Tigrayan rebel setbacks in Ethiopia were predictable

In December 2021, Tigrayan rebels were advancing on Ethiopia's capital, Addis Ababa. They would soon arrive and remove the regime. Now, they supposedly have had a change of heart, and are ready to negotiate. What happened?

Apparently, Tigrayan rebels, who reject the central government's overreach into their homeland, did not see either the hypocrisy or the logistical nightmare of attempting to conquer the whole country themselves. What happened, on their part, can only be described as idiocy, and this is putting it generously.

How to win independence

Compare this with how Finland was able to fend off Soviet troops in the winter of 1939-40 and negotiate, so that it made fewer concessions to the Soviets. The Finns could not afford to withhold concessions, much less hope to march on Moscow and remove Stalin, as it would have meant the end of Finland.

The Finns have independence because they pursued a wise course. Their extreme military proficiency was used to defend the limited area that they believed they had the right to, as a nation. Their enemy came to respect their demands and not encroach, and a mutual respect was maintained thereafter, as it should be between any two nations bordering one another.

How not to win independence

Tigrayan rebels accomplished significant military victories against the central government. These were sufficient for them to make political demands and fortify themselves in the Tigray region. Instead, they chose to attempt regime-change in Addis Ababa, and may have jeopardised their chances of getting any agreement at all.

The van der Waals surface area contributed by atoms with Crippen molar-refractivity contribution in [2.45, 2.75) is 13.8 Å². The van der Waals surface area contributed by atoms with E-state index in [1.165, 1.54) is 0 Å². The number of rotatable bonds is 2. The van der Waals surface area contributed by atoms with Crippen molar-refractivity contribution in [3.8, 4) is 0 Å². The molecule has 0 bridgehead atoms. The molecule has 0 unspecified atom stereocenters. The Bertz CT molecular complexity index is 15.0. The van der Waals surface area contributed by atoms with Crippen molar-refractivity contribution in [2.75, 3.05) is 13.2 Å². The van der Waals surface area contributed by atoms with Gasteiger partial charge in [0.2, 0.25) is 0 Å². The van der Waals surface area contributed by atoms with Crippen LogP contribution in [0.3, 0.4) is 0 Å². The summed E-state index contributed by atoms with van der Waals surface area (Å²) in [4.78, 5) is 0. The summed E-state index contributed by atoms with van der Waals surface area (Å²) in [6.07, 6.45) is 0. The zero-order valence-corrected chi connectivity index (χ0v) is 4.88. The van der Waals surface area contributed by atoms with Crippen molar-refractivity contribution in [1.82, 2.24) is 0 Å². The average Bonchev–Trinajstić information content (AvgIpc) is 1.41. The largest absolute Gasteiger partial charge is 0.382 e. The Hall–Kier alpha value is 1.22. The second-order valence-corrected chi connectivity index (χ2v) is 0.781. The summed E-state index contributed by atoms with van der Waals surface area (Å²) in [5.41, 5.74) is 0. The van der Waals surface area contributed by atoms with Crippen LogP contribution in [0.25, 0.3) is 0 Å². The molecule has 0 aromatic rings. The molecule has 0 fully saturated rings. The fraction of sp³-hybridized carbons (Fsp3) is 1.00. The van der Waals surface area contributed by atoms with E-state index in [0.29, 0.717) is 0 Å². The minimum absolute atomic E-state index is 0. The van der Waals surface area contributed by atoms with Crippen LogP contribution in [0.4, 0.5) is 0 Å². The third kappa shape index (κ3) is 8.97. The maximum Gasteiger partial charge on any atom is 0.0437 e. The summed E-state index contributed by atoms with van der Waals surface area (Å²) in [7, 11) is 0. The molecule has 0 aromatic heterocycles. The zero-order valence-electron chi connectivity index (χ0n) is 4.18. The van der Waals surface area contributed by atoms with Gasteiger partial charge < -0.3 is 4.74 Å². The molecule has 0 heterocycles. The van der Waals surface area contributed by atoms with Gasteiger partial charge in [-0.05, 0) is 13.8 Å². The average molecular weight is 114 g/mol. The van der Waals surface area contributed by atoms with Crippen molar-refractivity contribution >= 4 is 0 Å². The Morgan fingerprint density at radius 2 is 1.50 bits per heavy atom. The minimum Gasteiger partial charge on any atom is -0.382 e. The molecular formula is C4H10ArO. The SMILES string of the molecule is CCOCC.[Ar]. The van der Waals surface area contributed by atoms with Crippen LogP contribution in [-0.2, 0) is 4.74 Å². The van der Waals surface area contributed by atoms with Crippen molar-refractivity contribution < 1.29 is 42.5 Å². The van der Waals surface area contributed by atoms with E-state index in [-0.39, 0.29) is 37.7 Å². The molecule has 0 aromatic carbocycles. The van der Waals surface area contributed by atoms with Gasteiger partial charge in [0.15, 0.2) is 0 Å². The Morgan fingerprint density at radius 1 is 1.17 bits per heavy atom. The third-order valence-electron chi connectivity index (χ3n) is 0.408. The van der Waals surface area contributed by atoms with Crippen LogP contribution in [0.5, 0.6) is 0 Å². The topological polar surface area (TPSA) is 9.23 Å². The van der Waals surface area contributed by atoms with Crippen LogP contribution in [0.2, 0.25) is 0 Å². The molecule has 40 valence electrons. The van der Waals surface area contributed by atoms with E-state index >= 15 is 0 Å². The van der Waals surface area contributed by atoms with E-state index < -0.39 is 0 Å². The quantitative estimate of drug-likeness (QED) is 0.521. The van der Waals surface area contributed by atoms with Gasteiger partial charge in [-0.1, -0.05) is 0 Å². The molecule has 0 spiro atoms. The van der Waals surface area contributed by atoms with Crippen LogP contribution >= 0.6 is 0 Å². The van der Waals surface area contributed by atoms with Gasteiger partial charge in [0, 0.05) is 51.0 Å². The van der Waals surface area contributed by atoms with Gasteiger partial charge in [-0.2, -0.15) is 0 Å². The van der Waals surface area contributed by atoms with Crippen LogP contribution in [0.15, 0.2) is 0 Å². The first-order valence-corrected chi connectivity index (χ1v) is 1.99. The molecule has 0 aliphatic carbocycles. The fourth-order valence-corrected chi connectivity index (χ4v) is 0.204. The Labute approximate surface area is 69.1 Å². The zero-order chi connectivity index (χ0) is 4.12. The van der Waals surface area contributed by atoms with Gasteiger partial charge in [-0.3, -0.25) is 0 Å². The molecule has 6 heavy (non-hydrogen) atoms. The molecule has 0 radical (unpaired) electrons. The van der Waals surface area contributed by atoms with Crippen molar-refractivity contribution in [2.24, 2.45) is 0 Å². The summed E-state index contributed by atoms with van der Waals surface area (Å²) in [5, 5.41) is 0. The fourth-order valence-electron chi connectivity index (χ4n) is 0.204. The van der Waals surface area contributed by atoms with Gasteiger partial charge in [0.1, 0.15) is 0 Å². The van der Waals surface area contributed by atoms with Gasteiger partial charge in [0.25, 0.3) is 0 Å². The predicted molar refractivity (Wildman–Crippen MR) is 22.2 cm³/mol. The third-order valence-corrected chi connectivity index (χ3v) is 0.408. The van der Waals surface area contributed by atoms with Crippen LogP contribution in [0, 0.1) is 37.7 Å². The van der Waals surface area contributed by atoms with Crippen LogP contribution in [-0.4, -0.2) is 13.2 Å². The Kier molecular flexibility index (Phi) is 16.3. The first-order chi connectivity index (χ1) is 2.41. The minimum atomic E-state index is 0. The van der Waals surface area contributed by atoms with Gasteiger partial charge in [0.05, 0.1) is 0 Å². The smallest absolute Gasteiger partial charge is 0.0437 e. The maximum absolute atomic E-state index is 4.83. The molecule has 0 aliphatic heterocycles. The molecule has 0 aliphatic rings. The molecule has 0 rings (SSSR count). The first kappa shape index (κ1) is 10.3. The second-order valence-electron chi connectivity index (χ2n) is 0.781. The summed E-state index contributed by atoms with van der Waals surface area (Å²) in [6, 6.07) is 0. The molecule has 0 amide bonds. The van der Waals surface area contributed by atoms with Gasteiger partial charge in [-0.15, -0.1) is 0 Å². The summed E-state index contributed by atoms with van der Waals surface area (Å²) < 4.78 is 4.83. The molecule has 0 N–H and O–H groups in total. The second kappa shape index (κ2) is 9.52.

The government of Ethiopia is not likely to accept demands from what it will now see as a merciless terrorist minority bent on seizing control over the country and over, if necessary, the corpses of most of the Ethiopian population. The rebels risk resembling those in Syria, who cannot possibly represent anything more than the people of the territory under their immediate military control. Even that level of support for the rebels in Syria is doubtful, since, at their every retreat, local villagers rejoice at the return of the central government.

Foreign-backed independence?

It is when those who seek national autonomy suddenly exit their historic lands and spread violence into lands of others, that they are discredited and the foreign hand behind their ambition is exposed. Some Syrian Kurdish factions did this, withdrawing from Turkish troops and moving into the lands of the Arabs, protected still by the anti-ISIS air power provided by the US, becoming hypocrites.

The so-called Syrian Democratic Forces (SDF) is a hypocritical sham, imposing Kurdish rule over Arabs and in turn representing American manipulation of the Kurds, and will fail with the eventual US withdrawal. The so-called Tigrayan People's Liberation Front (TPLF), which may have similar foreign backing if its critics are correct about it, risks being the same kind of sham.

One cannot support an independence movement that deprives others of their independence and their rights. As soon as the foreign hand behind its outrageous and excessive ambition is gone, such a movement risks collapse.